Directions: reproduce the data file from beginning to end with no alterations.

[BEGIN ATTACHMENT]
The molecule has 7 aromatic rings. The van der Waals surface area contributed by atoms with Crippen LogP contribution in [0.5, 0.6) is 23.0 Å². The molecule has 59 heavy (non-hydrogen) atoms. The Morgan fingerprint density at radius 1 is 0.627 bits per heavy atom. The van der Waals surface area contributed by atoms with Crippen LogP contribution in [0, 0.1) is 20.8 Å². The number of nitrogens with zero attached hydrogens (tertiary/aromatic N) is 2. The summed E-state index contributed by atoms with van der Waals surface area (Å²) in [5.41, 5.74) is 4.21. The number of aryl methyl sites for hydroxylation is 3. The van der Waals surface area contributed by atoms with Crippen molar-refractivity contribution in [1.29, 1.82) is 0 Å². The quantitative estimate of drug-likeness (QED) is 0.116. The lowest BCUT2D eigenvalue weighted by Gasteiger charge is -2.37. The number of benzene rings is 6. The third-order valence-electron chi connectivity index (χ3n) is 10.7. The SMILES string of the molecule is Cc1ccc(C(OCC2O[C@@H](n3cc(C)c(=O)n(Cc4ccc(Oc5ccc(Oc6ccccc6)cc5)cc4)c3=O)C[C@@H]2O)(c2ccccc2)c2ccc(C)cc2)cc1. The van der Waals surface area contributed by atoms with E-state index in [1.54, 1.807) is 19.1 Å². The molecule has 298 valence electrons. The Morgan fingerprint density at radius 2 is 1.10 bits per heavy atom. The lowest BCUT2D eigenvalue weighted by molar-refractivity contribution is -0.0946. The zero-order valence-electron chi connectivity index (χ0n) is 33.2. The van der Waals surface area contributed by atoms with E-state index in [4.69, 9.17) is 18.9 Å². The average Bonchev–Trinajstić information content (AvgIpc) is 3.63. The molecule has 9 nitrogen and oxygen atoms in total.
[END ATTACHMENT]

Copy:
The molecule has 7 aromatic rings. The van der Waals surface area contributed by atoms with Crippen LogP contribution in [0.5, 0.6) is 23.0 Å². The molecule has 59 heavy (non-hydrogen) atoms. The Morgan fingerprint density at radius 1 is 0.627 bits per heavy atom. The van der Waals surface area contributed by atoms with Crippen LogP contribution in [0, 0.1) is 20.8 Å². The number of nitrogens with zero attached hydrogens (tertiary/aromatic N) is 2. The summed E-state index contributed by atoms with van der Waals surface area (Å²) in [5.41, 5.74) is 4.21. The number of aryl methyl sites for hydroxylation is 3. The van der Waals surface area contributed by atoms with Crippen molar-refractivity contribution in [1.29, 1.82) is 0 Å². The quantitative estimate of drug-likeness (QED) is 0.116. The lowest BCUT2D eigenvalue weighted by Gasteiger charge is -2.37. The number of benzene rings is 6. The third-order valence-electron chi connectivity index (χ3n) is 10.7. The SMILES string of the molecule is Cc1ccc(C(OCC2O[C@@H](n3cc(C)c(=O)n(Cc4ccc(Oc5ccc(Oc6ccccc6)cc5)cc4)c3=O)C[C@@H]2O)(c2ccccc2)c2ccc(C)cc2)cc1. The van der Waals surface area contributed by atoms with E-state index in [1.54, 1.807) is 19.1 Å². The molecule has 298 valence electrons. The Morgan fingerprint density at radius 2 is 1.10 bits per heavy atom. The lowest BCUT2D eigenvalue weighted by molar-refractivity contribution is -0.0946. The zero-order valence-electron chi connectivity index (χ0n) is 33.2. The van der Waals surface area contributed by atoms with E-state index in [4.69, 9.17) is 18.9 Å². The average Bonchev–Trinajstić information content (AvgIpc) is 3.63. The molecule has 9 nitrogen and oxygen atoms in total.